Note: We published this article three days before Prince’s surprise death at the age of 57. We’ve left it as is. Read our tribute to Prince here.
’90s No. 1s Revisited: “Cream”
The fiftieth No. 1 song of the 1990s was “Cream” by Prince and the New Power Generation. Prince was one of the most iconic pop stars to emerge during the 1980s, perhaps third to Madonna and Michael Jackson. Prior to “Cream,” he’d had four No. 1 hits — “When Doves Cry” and “Let’s Go Crazy” in 1984, “Kiss” in 1986 and the dreadful “Batdance” in 1989. And beyond these four chart-toppers, he’d reached the Top 20 an additional 15 times. So he was a megastar by 1991. The New Power Generation (aka NPG) was a large backup ensemble with whom he started sharing performance credit on the 1991 album Diamonds and Pearls, from which “Cream” was the second single. The NPG is perhaps best remembered for vocalist Rosie Gaines, featured prominently on “Cream” and the album’s title track. Prince has not had a No. 1 song since “Cream,” although he has hit the Top 20 five more times and released some good singles, such as “The Most Beautiful Girl In The World,” which reached No. 3 in 1994, and the underrated “Gold,” which stalled at No. 88 in 1995. His last appearance on the Hot 100 as of this writing was in 2006 with “Black Sweat,” which reached No. 60, although he remains quite prolific and may have more hits in the future.
“Cream,” like many of Prince’s songs, is abstract and suggestive at the same time. While “Cream, get on top / Cream, you will cop” may not make much sense, we can assume he’s not referring to pasteurization techniques, because it’s Prince. The track has all Prince’s characteristic flirtations, funk-driven production elements and a video memorable for its innovative art direction.
Let’s listen to “Cream” (while we can, at least — Prince is notoriously protective of his intellectual property, so his videos are hard to find online):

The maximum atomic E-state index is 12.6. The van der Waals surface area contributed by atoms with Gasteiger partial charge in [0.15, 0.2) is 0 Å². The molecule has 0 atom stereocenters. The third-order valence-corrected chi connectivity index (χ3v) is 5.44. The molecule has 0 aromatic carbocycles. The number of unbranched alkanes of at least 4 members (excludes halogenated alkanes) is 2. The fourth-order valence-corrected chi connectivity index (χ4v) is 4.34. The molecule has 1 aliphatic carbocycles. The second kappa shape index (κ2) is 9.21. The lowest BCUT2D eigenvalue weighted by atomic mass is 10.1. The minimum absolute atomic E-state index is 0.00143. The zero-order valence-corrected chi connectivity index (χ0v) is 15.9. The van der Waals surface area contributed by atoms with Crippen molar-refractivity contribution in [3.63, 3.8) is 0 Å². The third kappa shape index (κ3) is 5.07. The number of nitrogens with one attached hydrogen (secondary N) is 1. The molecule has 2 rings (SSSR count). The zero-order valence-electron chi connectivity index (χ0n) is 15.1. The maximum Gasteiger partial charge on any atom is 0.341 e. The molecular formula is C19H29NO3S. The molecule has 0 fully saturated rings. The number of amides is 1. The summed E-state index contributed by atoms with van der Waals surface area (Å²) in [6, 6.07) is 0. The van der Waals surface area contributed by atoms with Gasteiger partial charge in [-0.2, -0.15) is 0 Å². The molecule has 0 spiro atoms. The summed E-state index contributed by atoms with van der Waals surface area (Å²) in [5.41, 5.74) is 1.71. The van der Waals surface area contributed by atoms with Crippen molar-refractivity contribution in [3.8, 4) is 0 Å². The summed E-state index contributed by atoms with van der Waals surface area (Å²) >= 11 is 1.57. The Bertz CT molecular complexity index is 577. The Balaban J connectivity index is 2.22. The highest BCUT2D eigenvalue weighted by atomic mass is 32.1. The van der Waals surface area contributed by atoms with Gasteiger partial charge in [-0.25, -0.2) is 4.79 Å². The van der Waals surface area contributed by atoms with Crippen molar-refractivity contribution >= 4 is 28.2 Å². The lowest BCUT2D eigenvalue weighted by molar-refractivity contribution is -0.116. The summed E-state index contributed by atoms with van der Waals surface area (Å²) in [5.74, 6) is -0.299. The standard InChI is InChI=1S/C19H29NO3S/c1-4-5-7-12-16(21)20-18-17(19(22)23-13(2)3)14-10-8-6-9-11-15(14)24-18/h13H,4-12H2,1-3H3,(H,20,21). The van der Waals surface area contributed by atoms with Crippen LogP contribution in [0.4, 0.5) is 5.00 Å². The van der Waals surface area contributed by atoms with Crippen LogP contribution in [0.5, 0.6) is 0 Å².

This number is nicely arranged and performed but seems subdued and frankly less important than so many of Prince’s other classics, like “Little Red Corvette” and “1999.” But at the time of its release, it stood out and caused buzz for its naughtiness. It was, in fact, the only No. 1 hit that year about sex per se. Some of the year’s other sex-themed songs fell short of the top spot, like “I Wanna Sex You Up” by Color Me Badd (peak: No. 2), “I Touch Myself” by Divinyls (peak: No. 4) and “O.P.P.” by Naughty by Nature (peak: No. 6).
Was it dope? Yes, Prince at this time was tremendously well-respected for being an envelope-pushing artist and all-around cool cat, and “Cream” was a solid pop track with broad appeal. There was nothing shameful about digging “Cream.”
Does it hold up? People listening to Prince’s music right now are probably not listening to “Cream” because Prince’s ’90s music is overshadowed by his ’80s output. But in and of itself, “Cream” holds up fine as a musical recording. The innuendo is coy by today’s standards, though. No. 1 hits these days often feature more direct lyrics, such as “I just fucked two bitches ‘fore I saw you,” from The Weeknd’s No. 1 hit “The Hills.” “Cream” sounds like an Amy Grant song by comparison.
Dopeness: 3 out of 5 Birkenstocks
’90s No. 1s Revisited is a regular feature on “Was It Dope?” where we walk through every No. 1 song of the 1990s on the Billboard Hot 100 chart in order, give it another listen, and answer two critical questions: Was it dope? And does it hold up?